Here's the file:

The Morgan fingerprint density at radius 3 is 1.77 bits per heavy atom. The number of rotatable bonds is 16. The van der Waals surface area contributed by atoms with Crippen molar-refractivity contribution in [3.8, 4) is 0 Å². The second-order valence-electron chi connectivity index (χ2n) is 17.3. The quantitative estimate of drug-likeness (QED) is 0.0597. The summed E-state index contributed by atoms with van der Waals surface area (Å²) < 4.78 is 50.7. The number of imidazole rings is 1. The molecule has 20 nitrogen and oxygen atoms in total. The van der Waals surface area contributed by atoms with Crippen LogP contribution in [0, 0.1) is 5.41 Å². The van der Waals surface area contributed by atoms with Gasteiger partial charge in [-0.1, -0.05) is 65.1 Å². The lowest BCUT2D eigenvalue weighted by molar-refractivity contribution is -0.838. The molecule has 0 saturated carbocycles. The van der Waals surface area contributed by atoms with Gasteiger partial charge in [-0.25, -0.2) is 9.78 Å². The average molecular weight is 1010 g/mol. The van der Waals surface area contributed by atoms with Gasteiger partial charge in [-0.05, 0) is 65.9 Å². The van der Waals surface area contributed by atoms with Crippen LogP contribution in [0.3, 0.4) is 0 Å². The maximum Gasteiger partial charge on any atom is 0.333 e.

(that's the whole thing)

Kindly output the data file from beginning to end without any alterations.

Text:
The Morgan fingerprint density at radius 3 is 1.77 bits per heavy atom. The number of rotatable bonds is 16. The van der Waals surface area contributed by atoms with Crippen molar-refractivity contribution in [3.8, 4) is 0 Å². The second-order valence-electron chi connectivity index (χ2n) is 17.3. The quantitative estimate of drug-likeness (QED) is 0.0597. The summed E-state index contributed by atoms with van der Waals surface area (Å²) < 4.78 is 50.7. The number of imidazole rings is 1. The molecule has 20 nitrogen and oxygen atoms in total. The van der Waals surface area contributed by atoms with Crippen LogP contribution in [0, 0.1) is 5.41 Å². The van der Waals surface area contributed by atoms with Gasteiger partial charge in [-0.1, -0.05) is 65.1 Å². The lowest BCUT2D eigenvalue weighted by molar-refractivity contribution is -0.838. The molecule has 0 saturated carbocycles. The van der Waals surface area contributed by atoms with Gasteiger partial charge in [-0.25, -0.2) is 9.78 Å². The average molecular weight is 1010 g/mol. The van der Waals surface area contributed by atoms with Gasteiger partial charge in [-0.05, 0) is 65.9 Å². The van der Waals surface area contributed by atoms with Crippen LogP contribution in [0.3, 0.4) is 0 Å². The maximum Gasteiger partial charge on any atom is 0.333 e.